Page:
Tender and moist yogurt cake dotted with pears, cranberries and chocolate chips. Perfect for dessert, brunch, or as an afternoon snacking cake with a cup of tea.
I've been making this yogurt cake for a long time, since I first saw it on Food52. I've made it with oil, as in the original recipe, used various fruits, and made it with and without the chocolate. (Hint: it's way better with even a few chocolate chips.)
I think the first thing that drew me to it was the yogurt. Since I live in high altitudes (7100 feet), I lean towards a cake recipe with yogurt for added moisture and tenderness.
I still remember my first experiment with a cake up here in the mountains. I made a triple layer chocolate cake, interleaved with billowy whipped cream. It was one of Dorie Greenspan's. And it was beautiful. But when I sliced it, the middle layer literally slipped out and flew off the table onto the floor. Did I mention it was for a close friend's birthday?
It was humiliating. And it was a long time before I made another cake.
Since then, I've learned a lot of tips for baking at high altitude, and just baking in general. Even though I went to culinary school, where we did a LOT of baking, I've learned so much more over the years from both home bakers and those working in bakeries.
And fall, for me, is baking season.
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What does yogurt do in a cake?
Yogurt does two things that are important, no matter what altitude you're baking at. But it's even more important when baking at high altitudes.
#1: Yogurt adds moisture to a cake.
If you're baking at sea level, feel free to use either a regular soft yogurt or Greek yogurt. If you opt for Greek yogurt, reduce the amount by one-third, and make up the difference with water.
If baking at high altitudes, say higher than 5000 feet, soft yogurt is your best bet as it adds a greater liquifying effect. But if you only have Greek yogurt on hand, reduce the amount by at least one-third, or however much more you need, in order to get the same consistency as soft yogurt when you add the water.
#2: Yogurt contributes to a more tender cake.
Acid breaks down the strength and elasticity of gluten in wheat flour in the recipe, promoting a more tender cake. Additionally, higher acidity levels help a cake to set up faster in the oven, which is important at high altitudes. Yogurt brings that acidity to the table, as does buttermilk. I often add 1/4 cup of plain or vanilla yogurt to my cake batter for this reason – whether or not it's called for in the recipe.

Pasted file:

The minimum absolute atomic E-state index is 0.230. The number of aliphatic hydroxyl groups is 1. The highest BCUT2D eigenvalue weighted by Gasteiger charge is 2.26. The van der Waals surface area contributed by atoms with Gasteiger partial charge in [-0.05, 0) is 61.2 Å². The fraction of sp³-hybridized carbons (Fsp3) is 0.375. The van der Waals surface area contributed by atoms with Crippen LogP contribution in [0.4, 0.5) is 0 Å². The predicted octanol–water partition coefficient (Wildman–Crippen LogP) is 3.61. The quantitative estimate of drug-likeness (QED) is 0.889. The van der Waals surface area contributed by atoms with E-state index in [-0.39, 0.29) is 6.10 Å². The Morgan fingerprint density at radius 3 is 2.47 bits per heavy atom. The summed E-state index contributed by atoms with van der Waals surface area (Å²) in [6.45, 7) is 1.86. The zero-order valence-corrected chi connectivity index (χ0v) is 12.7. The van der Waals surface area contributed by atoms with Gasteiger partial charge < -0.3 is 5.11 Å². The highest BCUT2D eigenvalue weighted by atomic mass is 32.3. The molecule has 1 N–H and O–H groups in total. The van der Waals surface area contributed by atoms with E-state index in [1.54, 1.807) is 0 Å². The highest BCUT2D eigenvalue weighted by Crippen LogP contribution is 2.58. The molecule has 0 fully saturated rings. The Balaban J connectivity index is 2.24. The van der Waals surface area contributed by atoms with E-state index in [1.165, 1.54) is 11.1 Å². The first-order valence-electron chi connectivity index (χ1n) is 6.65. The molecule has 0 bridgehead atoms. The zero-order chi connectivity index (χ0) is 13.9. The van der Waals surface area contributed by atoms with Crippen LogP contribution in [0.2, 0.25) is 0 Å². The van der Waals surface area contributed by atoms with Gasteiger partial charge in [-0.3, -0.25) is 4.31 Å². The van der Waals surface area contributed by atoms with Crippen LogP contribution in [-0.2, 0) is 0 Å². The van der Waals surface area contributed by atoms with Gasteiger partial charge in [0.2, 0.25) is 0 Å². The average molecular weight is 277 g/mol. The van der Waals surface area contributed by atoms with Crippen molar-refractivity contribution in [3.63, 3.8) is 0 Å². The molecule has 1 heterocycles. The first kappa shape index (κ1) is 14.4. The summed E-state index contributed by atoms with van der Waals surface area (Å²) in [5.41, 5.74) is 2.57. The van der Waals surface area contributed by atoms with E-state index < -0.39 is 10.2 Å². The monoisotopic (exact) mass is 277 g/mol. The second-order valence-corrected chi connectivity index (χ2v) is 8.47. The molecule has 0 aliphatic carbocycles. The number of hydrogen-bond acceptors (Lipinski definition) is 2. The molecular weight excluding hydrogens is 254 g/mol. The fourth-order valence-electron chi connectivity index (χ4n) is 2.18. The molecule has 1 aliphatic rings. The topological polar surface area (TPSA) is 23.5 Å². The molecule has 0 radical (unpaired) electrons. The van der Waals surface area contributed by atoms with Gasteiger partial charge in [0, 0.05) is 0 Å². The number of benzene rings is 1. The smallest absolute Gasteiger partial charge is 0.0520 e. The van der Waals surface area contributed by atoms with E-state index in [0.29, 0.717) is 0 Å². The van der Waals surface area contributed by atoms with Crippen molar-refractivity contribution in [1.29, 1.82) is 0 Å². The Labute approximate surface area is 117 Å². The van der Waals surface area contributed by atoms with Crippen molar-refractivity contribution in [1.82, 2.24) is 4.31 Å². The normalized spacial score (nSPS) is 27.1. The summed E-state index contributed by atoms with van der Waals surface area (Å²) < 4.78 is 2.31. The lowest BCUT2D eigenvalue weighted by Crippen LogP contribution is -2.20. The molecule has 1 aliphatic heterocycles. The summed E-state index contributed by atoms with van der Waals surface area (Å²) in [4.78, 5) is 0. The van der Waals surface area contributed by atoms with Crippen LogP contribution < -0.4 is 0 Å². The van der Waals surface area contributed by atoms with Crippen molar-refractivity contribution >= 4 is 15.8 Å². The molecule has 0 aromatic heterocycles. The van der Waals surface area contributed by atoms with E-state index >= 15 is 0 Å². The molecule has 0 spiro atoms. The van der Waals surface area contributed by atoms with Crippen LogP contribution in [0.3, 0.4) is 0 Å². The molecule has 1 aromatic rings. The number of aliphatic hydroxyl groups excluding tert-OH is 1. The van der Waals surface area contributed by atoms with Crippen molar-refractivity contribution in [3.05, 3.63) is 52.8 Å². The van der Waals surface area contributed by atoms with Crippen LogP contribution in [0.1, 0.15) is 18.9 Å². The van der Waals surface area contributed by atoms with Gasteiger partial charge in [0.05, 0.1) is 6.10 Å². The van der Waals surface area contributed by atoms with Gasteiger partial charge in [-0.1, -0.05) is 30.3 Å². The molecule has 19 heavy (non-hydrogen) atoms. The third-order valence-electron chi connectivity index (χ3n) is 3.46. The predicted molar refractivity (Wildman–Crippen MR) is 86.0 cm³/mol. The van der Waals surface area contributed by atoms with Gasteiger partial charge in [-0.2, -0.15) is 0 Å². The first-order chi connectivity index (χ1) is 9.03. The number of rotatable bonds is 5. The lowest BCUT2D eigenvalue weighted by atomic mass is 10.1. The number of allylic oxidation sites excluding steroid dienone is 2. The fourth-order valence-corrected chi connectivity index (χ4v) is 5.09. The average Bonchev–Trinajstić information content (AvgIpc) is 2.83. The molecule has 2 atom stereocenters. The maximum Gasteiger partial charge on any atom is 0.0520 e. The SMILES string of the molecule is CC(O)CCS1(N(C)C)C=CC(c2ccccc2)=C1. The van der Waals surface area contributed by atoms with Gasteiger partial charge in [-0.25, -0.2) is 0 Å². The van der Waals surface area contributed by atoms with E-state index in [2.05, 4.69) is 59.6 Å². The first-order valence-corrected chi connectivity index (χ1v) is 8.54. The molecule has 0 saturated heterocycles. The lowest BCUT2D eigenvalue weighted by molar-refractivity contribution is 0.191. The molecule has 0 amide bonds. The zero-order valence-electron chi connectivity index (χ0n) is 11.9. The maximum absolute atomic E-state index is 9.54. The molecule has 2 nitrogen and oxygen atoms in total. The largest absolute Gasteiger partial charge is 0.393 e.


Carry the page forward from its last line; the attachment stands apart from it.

👩🍳 Ingredient and Prep Tips
See the above tips for soft yogurt vs. Greek yogurt. I tend to use full-fat yogurt, as the additional fat contributes to a cake's moisture, but if you're baking this cake at sea level, it doesn't matter as much. Go with your own preference.
I've made this yogurt cake with various neutral oils in place of butter, and prefer butter. The cake using oil was slightly more moist than with butter, and the cake tenderness was the same in my tests. But I preferred the flavor with butter.
As with all my recipes, I use unsalted butter.
Both Bosc and Barlett pears are great choices. I peel and seed the pears before cutting them into chunks.
Bigger chunks are better than small chunks, to get a stronger pear flavor. If the pieces are too small, they almost seem to disappear in the baking process, since their flavor is so mild.
Slicing an unpeeled pear for the top is optional, but recommended for an extra kick of pear flavor. Mine often slide to the side as the cake rises, but no one complains 😁 .
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Yogurt Cake with Pears
- 6 ¾ ounces (191 grams) all-purpose flour, (1 ½ cups)
- 2 teaspoons baking powder, double acting, (reduce to 1 ¾ tsp at high altitudes)
- 1/2 teaspoon kosher salt, (or 1/4 tsp of table salt)
- 3/4 cup white granulated sugar
- 3 large eggs
- 1 cup yogurt, full-fat, (see notes for substituting Greek yogurt)
- 1/2 cup unsalted butter, melted
- 2 pears, divided (Bosc or Bartlett)
- 1/3 cup cranberries, fresh or frozen
- 1/4 cup semi-sweet chocolate chips
- Preheat the oven to 375˚F. Butter a loaf pan.
- Whisk the flour, baking powder and salt together in a medium bowl.
- In a large bowl, whisk together the sugar and eggs until they're completely combined. Whisk in the yogurt, and when cooled, add the melted butter
- Pro-Tip: If the melted butter is still hot when added to the sugar and eggs, the eggs may start to scramble. Cool before adding.
- Using a rubber spatula, fold the flour into the sugar – butter mixture.
- Stem and peel one pear, slice in half, and scoop out the seeds. Cut into chunks no smaller than ¾". Slice the other pear in half, scoop out the seeds and thinly slice.
- Pour ⅔ of the batter into the buttered loaf pan, and spread the pear chunks over the batter. Sprinkle ½ of the cranberries and ½ of the chocolate chips over the batter and pears.
- Pour the remaining batter over the pears. Arrange the pear slices on top of the batter, and sprinkle the remaining cranberries and chocolate chips. Lightly press the fruit and chocolate into the batter. It shouldn't be completely submerged, only pressed into the batter.
- Slide the loaf pan into the oven, and reduce the heat to 350˚F. (If baking at high altitude, bake at 375˚ for 10 minutes before lowering the temperature to 350˚F.) Bake for 50-60 minutes, or until a cake tester comes out clean.
- Place the loaf pan on a cooling tray to cool. If you plan to remove the cake from the pan all in one piece, allow to cool for at least 30 minutes. Run a sharp knife around the edges a few times, gently lifting the cake up from the bottom along the edges. Flip the cake over onto a plate, and then gently turn over.
- Serve with ice cream or sorbet.